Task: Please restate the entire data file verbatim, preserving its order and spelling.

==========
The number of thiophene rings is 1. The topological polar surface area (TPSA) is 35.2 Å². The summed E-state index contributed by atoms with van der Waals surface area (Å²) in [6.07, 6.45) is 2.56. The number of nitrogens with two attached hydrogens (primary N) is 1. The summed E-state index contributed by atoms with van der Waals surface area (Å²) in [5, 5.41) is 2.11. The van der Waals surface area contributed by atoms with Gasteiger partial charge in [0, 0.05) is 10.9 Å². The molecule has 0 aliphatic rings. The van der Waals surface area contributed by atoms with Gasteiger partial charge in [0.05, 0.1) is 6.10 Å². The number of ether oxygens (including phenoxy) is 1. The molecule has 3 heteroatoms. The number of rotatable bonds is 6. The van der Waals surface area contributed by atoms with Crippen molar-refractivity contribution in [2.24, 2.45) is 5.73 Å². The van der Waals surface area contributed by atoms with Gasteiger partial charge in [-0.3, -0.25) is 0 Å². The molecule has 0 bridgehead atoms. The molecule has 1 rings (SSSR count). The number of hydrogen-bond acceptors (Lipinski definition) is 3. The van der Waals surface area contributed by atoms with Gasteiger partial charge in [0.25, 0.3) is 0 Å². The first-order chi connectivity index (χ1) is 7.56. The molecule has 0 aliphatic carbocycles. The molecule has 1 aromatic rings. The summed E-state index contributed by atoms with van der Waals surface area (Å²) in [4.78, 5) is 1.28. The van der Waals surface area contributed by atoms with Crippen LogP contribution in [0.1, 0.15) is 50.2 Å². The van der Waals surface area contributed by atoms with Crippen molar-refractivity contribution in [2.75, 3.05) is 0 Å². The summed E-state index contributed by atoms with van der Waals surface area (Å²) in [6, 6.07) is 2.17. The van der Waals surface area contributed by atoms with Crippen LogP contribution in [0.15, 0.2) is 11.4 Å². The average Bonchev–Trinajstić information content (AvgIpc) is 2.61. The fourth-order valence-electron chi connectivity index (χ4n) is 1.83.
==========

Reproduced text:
The number of thiophene rings is 1. The topological polar surface area (TPSA) is 35.2 Å². The summed E-state index contributed by atoms with van der Waals surface area (Å²) in [6.07, 6.45) is 2.56. The number of nitrogens with two attached hydrogens (primary N) is 1. The summed E-state index contributed by atoms with van der Waals surface area (Å²) in [5, 5.41) is 2.11. The van der Waals surface area contributed by atoms with Gasteiger partial charge in [0, 0.05) is 10.9 Å². The molecule has 0 aliphatic rings. The van der Waals surface area contributed by atoms with Gasteiger partial charge in [0.05, 0.1) is 6.10 Å². The number of ether oxygens (including phenoxy) is 1. The molecule has 3 heteroatoms. The number of rotatable bonds is 6. The van der Waals surface area contributed by atoms with Crippen molar-refractivity contribution in [2.24, 2.45) is 5.73 Å². The van der Waals surface area contributed by atoms with Gasteiger partial charge in [-0.3, -0.25) is 0 Å². The molecule has 0 bridgehead atoms. The molecule has 1 rings (SSSR count). The number of hydrogen-bond acceptors (Lipinski definition) is 3. The van der Waals surface area contributed by atoms with Gasteiger partial charge in [0.25, 0.3) is 0 Å². The first-order chi connectivity index (χ1) is 7.56. The molecule has 0 aliphatic carbocycles. The molecule has 1 aromatic rings. The summed E-state index contributed by atoms with van der Waals surface area (Å²) in [4.78, 5) is 1.28. The van der Waals surface area contributed by atoms with Crippen LogP contribution in [0.1, 0.15) is 50.2 Å². The van der Waals surface area contributed by atoms with Crippen molar-refractivity contribution in [2.75, 3.05) is 0 Å². The summed E-state index contributed by atoms with van der Waals surface area (Å²) in [6, 6.07) is 2.17. The van der Waals surface area contributed by atoms with Crippen LogP contribution in [0.15, 0.2) is 11.4 Å². The average Bonchev–Trinajstić information content (AvgIpc) is 2.61. The fourth-order valence-electron chi connectivity index (χ4n) is 1.83.